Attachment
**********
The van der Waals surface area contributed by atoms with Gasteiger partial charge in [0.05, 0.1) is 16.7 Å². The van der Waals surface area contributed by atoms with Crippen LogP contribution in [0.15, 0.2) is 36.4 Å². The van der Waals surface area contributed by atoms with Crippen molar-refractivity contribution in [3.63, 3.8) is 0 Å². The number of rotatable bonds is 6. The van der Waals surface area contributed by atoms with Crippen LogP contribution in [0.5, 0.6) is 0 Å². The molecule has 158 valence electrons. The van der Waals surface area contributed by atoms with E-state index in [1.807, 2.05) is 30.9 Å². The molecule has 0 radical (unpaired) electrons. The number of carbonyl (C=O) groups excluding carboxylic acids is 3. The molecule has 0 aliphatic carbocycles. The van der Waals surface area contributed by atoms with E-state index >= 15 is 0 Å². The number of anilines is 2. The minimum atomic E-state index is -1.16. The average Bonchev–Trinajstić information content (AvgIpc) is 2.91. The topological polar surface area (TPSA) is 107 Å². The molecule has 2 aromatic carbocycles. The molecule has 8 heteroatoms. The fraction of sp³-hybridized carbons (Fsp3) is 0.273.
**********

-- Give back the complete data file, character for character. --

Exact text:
The van der Waals surface area contributed by atoms with Gasteiger partial charge in [0.05, 0.1) is 16.7 Å². The van der Waals surface area contributed by atoms with Crippen LogP contribution in [0.15, 0.2) is 36.4 Å². The van der Waals surface area contributed by atoms with Crippen molar-refractivity contribution in [3.63, 3.8) is 0 Å². The number of rotatable bonds is 6. The van der Waals surface area contributed by atoms with Crippen LogP contribution in [0.5, 0.6) is 0 Å². The molecule has 158 valence electrons. The van der Waals surface area contributed by atoms with E-state index in [1.807, 2.05) is 30.9 Å². The molecule has 0 radical (unpaired) electrons. The number of carbonyl (C=O) groups excluding carboxylic acids is 3. The molecule has 0 aliphatic carbocycles. The van der Waals surface area contributed by atoms with E-state index >= 15 is 0 Å². The number of anilines is 2. The minimum atomic E-state index is -1.16. The average Bonchev–Trinajstić information content (AvgIpc) is 2.91. The topological polar surface area (TPSA) is 107 Å². The molecule has 2 aromatic carbocycles. The molecule has 8 heteroatoms. The fraction of sp³-hybridized carbons (Fsp3) is 0.273.